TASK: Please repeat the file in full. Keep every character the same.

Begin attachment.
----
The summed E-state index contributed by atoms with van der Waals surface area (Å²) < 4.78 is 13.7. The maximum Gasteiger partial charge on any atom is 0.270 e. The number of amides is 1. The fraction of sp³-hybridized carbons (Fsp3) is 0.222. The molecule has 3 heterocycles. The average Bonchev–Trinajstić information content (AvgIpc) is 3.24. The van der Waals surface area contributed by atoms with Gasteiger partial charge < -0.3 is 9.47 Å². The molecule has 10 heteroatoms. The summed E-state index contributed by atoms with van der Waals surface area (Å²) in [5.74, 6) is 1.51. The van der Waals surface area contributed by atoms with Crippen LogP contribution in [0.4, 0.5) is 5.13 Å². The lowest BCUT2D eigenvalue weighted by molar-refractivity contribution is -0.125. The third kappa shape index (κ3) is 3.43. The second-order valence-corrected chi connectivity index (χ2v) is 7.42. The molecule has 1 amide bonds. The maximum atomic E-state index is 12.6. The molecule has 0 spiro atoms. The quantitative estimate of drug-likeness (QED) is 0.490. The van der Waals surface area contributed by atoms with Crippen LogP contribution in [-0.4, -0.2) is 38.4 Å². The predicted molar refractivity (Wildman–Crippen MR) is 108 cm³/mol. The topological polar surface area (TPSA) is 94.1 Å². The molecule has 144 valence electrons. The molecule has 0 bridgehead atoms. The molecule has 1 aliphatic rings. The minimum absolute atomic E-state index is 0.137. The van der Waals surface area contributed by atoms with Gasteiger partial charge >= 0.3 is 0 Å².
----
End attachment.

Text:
The summed E-state index contributed by atoms with van der Waals surface area (Å²) < 4.78 is 13.7. The maximum Gasteiger partial charge on any atom is 0.270 e. The number of amides is 1. The fraction of sp³-hybridized carbons (Fsp3) is 0.222. The molecule has 3 heterocycles. The average Bonchev–Trinajstić information content (AvgIpc) is 3.24. The van der Waals surface area contributed by atoms with Gasteiger partial charge < -0.3 is 9.47 Å². The molecule has 10 heteroatoms. The summed E-state index contributed by atoms with van der Waals surface area (Å²) in [5.74, 6) is 1.51. The van der Waals surface area contributed by atoms with Crippen LogP contribution in [0.4, 0.5) is 5.13 Å². The lowest BCUT2D eigenvalue weighted by molar-refractivity contribution is -0.125. The third kappa shape index (κ3) is 3.43. The second-order valence-corrected chi connectivity index (χ2v) is 7.42. The molecule has 1 amide bonds. The maximum atomic E-state index is 12.6. The molecule has 0 spiro atoms. The quantitative estimate of drug-likeness (QED) is 0.490. The van der Waals surface area contributed by atoms with Crippen LogP contribution in [-0.4, -0.2) is 38.4 Å². The predicted molar refractivity (Wildman–Crippen MR) is 108 cm³/mol. The topological polar surface area (TPSA) is 94.1 Å². The molecule has 144 valence electrons. The molecule has 0 bridgehead atoms. The molecule has 1 aliphatic rings. The minimum absolute atomic E-state index is 0.137. The van der Waals surface area contributed by atoms with Gasteiger partial charge >= 0.3 is 0 Å².